Evans: "The old Cadel coming back"
Cadel Evans went so hard on stage 16 that he said after the finish that he couldn't remember his...
Cadel Evans went so hard on stage 16 that he said after the finish that he couldn't remember his middle name. [It's 'Lee' - Trivia ed.] The tactic paid off, however, with the Davitamon Lotto rider finishing fourth on the stage and, more importantly, moving up four places to seventh overall.
"This morning I thought it might be an opportunity to get in a break. I didn't know if T-mobile would let me go, but took a chance," he told Cyclingnews' John Trevorrow after the finish.
"The other mountain stages were only for the top GC riders, of which I'm not one this year. It's my first Tour after all. But I saw an opportunity today and you've got to grab them when you can. When you get the chance, you've got to run with it."
"I couldn't see another opportunity where I could take four minutes out of Armstrong. So I had to take my chance today, and I did the last five kms on the front by myself. Obviously I wasn't thinking about the stage. I wasn't thinking about the sprint too much.
When a reporter put it to Evans that today's ride was unusually aggressive for the Australian, he said that he's finally putting some tough times behind him. "It's the old Cadel Evans coming back. I've a lot of emotions today. I've had two bad years and a lot of people have forgotten what sought of rider I am."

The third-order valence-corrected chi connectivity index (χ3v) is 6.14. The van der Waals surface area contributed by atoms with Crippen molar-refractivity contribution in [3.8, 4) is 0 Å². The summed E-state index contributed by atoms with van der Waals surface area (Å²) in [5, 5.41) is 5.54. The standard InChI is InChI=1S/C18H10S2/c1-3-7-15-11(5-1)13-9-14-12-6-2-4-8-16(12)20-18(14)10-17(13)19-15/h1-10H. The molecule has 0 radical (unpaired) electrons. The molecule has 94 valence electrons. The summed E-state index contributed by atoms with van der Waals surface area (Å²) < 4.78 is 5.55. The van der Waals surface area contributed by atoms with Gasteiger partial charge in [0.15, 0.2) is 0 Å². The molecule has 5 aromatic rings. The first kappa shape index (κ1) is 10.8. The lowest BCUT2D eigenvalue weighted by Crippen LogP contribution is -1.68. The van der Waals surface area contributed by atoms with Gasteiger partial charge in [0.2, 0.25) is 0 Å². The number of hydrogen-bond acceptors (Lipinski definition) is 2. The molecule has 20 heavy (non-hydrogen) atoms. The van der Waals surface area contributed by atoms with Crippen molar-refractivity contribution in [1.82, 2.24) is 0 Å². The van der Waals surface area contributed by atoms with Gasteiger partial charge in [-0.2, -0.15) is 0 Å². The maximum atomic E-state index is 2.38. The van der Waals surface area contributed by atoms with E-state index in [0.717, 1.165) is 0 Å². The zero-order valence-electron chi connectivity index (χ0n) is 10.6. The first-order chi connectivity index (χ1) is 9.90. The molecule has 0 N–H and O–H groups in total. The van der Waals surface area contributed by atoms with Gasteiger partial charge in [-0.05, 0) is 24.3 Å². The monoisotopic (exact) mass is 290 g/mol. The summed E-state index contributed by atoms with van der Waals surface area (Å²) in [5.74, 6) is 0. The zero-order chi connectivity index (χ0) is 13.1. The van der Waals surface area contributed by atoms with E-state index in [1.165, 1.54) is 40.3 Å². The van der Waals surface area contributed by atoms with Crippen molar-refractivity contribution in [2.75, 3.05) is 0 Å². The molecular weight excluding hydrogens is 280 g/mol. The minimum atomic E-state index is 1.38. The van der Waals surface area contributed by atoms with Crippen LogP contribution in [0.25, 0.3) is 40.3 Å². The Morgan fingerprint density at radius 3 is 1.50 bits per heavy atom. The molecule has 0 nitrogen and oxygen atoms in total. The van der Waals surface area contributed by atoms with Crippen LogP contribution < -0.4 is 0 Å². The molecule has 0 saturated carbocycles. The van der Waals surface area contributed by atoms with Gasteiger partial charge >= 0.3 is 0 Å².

"I've always believed in myself and some people really believed in me and I thank them for that. Mark Sargeant, the Davitimon Lotto team, my girlfriend, my family, my really good friends who have always held strong over the last two years. It hasn't been a very good two years for me, but now you've seen the old Cadel come back."
Part of his motivation this morning was to prevent Stuart O'Grady getting points for the green jersey competition, thus helping his team-mate Robbie McEwen to stay in touch. He says there was an element of luck involved, too. "I'd hoped it would work out. It's a good thing I'm sponsored by the Belgian Lottery because it looks like I got the right ticket today. I told the guys in the break to just work with me. It is a long way to Paris and it felt like I was out there for a long time today."
"I wanted to get in the break. We didn't want O'Grady to get any points in the first sprint. I saw the move go and so I joined it and it was the move that stayed away. Freddy was great today. He's not a climber, he's here to do the final 500 metres for Robbie but he's helped me so much. Every time someone's got me to position on the climbs, it's been him. It means a lot that the guys believe in me."
Happy with his place in the top eight, Evans is hoping to ride well all the way to Paris. He's not certain yet how the race against the clock will go, however. "Of course I want to have a good TT. But it's my first Tour and my first third week of a stage race," he said.
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